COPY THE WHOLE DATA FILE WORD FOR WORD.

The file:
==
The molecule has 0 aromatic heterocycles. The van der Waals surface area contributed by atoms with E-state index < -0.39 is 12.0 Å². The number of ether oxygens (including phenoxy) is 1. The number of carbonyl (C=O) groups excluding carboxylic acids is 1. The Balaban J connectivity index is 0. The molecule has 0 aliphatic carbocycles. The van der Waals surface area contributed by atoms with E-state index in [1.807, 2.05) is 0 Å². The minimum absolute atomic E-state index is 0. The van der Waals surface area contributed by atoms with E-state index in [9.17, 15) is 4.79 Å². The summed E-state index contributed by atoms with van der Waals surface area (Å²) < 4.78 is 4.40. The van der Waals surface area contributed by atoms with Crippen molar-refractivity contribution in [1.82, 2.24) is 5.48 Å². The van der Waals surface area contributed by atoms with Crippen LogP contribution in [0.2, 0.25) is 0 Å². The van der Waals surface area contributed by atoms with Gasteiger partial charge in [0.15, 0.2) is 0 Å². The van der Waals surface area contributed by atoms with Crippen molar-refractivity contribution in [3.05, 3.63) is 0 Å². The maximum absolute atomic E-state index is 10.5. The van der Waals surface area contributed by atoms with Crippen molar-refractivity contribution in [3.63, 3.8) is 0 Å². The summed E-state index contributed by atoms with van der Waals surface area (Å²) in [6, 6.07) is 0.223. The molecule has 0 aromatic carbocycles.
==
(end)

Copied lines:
The molecule has 0 aromatic heterocycles. The van der Waals surface area contributed by atoms with E-state index < -0.39 is 12.0 Å². The number of ether oxygens (including phenoxy) is 1. The number of carbonyl (C=O) groups excluding carboxylic acids is 1. The Balaban J connectivity index is 0. The molecule has 0 aliphatic carbocycles. The van der Waals surface area contributed by atoms with E-state index in [1.807, 2.05) is 0 Å². The minimum absolute atomic E-state index is 0. The van der Waals surface area contributed by atoms with E-state index in [9.17, 15) is 4.79 Å². The summed E-state index contributed by atoms with van der Waals surface area (Å²) < 4.78 is 4.40. The van der Waals surface area contributed by atoms with Crippen molar-refractivity contribution in [1.82, 2.24) is 5.48 Å². The van der Waals surface area contributed by atoms with Crippen LogP contribution in [0.2, 0.25) is 0 Å². The van der Waals surface area contributed by atoms with Gasteiger partial charge in [0.15, 0.2) is 0 Å². The van der Waals surface area contributed by atoms with Crippen molar-refractivity contribution in [3.05, 3.63) is 0 Å². The maximum absolute atomic E-state index is 10.5. The van der Waals surface area contributed by atoms with Crippen molar-refractivity contribution in [3.63, 3.8) is 0 Å². The summed E-state index contributed by atoms with van der Waals surface area (Å²) in [6, 6.07) is 0.223. The molecule has 0 aromatic carbocycles.